Clopidogrel (Plavix), a P2Y12 receptor antagonist, inhibits bone cell function in vitro and decreases trabecular bone in vivo

Susanne Syberg, Andrea Brandao-Burch, Jessal J Patel, Mark Hajjawi, Timothy R Arnett, Peter Schwarz, Niklas R Jorgensen, Isabel R Orriss

Research output: Contribution to journalArticlepeer-review

37 Citations (Scopus)


Clopidogrel (Plavix), a selective P2Y(12) receptor antagonist, is widely prescribed to reduce the risk of heart attack and stroke and acts via the inhibition of platelet aggregation. Accumulating evidence now suggests that extracellular nucleotides, signaling through P2 receptors, play a significant role in bone, modulating both osteoblast and osteoclast function. In this study, we investigated the effects of clopidogrel treatment on (1) bone cell formation, differentiation, and activity in vitro; and (2) trabecular and cortical bone parameters in vivo. P2Y(12) receptor expression by osteoblasts and osteoclasts was confirmed using qPCR and Western blotting. Clopidogrel at 10 µM and 25 µM inhibited mineralized bone nodule formation by 50% and >85%, respectively. Clopidogrel slowed osteoblast proliferation with dose-dependent decreases in cell number (25% to 40%) evident in differentiating osteoblasts (day 7). A single dose of 10 to 25 µM clopidogrel to mature osteoblasts also reduced cell viability. At 14 days, ≥10 µM clopidogrel decreased alkaline phosphatase (ALP) activity by ≤70% and collagen formation by 40%, while increasing adipocyte formation. In osteoclasts, ≥1 µM clopidogrel inhibited formation, viability and resorptive activity. Twenty-week-old mice (n = 10-12) were ovariectomized or sham treated and dosed orally with clopidogrel (1 mg/kg) or vehicle (NaCl) daily for 4 weeks. Dual-energy X-ray absorptiometry (DXA) analysis showed clopidogrel-treated animals had decreases of 2% and 4% in whole-body and femoral bone mineral density (BMD), respectively. Detailed analysis of trabecular and cortical bone using micro-computed tomography (microCT) showed decreased trabecular bone volume in the tibia (24%) and femur (18%) of clopidogrel-treated mice. Trabecular number was reduced 20%, while trabecular separation was increased up to 15%. Trabecular thickness and cortical bone parameters were unaffected. Combined, these findings indicate that long-term exposure of bone cells to clopidogrel in vivo could negatively impact bone health.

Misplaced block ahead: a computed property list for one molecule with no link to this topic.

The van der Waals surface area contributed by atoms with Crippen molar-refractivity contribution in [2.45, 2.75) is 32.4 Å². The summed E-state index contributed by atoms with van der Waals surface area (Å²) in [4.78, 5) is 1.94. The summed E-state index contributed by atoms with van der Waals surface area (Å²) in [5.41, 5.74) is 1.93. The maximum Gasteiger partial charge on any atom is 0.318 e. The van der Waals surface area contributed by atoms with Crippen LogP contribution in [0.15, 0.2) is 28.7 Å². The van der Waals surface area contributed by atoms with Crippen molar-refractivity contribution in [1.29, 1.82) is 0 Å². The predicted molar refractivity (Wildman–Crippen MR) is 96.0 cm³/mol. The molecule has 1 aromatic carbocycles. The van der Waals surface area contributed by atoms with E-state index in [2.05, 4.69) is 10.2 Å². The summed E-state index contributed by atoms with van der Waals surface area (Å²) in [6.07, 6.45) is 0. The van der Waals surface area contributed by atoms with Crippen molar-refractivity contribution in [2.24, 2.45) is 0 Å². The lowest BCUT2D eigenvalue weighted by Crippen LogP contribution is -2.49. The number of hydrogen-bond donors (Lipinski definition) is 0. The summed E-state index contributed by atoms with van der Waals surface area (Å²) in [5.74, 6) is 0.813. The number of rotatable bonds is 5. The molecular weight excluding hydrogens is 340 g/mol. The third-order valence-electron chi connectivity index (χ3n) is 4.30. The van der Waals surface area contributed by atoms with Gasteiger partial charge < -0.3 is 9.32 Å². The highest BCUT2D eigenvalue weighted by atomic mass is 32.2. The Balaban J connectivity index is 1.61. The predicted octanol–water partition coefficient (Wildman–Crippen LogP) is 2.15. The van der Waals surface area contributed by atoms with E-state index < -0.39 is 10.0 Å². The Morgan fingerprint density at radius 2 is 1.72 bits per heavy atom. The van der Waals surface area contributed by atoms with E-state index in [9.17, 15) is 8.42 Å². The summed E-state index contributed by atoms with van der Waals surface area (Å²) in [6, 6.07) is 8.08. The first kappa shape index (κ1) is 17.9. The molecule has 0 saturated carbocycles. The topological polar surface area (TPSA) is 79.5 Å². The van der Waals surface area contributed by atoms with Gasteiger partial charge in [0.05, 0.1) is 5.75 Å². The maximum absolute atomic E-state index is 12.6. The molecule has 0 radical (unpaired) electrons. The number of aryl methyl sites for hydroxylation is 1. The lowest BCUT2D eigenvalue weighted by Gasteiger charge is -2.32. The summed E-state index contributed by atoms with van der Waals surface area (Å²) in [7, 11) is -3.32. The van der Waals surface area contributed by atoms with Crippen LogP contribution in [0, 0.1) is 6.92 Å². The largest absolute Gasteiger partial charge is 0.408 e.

Original languageEnglish
Pages (from-to)2373-86
Number of pages14
JournalJournal of Bone and Mineral Research (JBMR)
Issue number11
Publication statusPublished - Nov 2012


  • Alkaline Phosphatase/metabolism
  • Animals
  • Azo Compounds
  • Biomarkers/blood
  • Bone Density/drug effects
  • Bone Resorption/pathology
  • Bone and Bones/diagnostic imaging
  • Cell Count
  • Cell Survival/drug effects
  • Cells, Cultured
  • Clopidogrel
  • Collagen/metabolism
  • Cyclic AMP/metabolism
  • Gene Expression Regulation/drug effects
  • Intracellular Space/drug effects
  • Mice
  • Osteoblasts/drug effects
  • Osteoclasts/drug effects
  • Osteogenesis/drug effects
  • Purinergic P2Y Receptor Antagonists/pharmacology
  • Radiography
  • Receptors, Purinergic P2Y12/metabolism
  • Solubility
  • Staining and Labeling
  • Ticlopidine/analogs & derivatives


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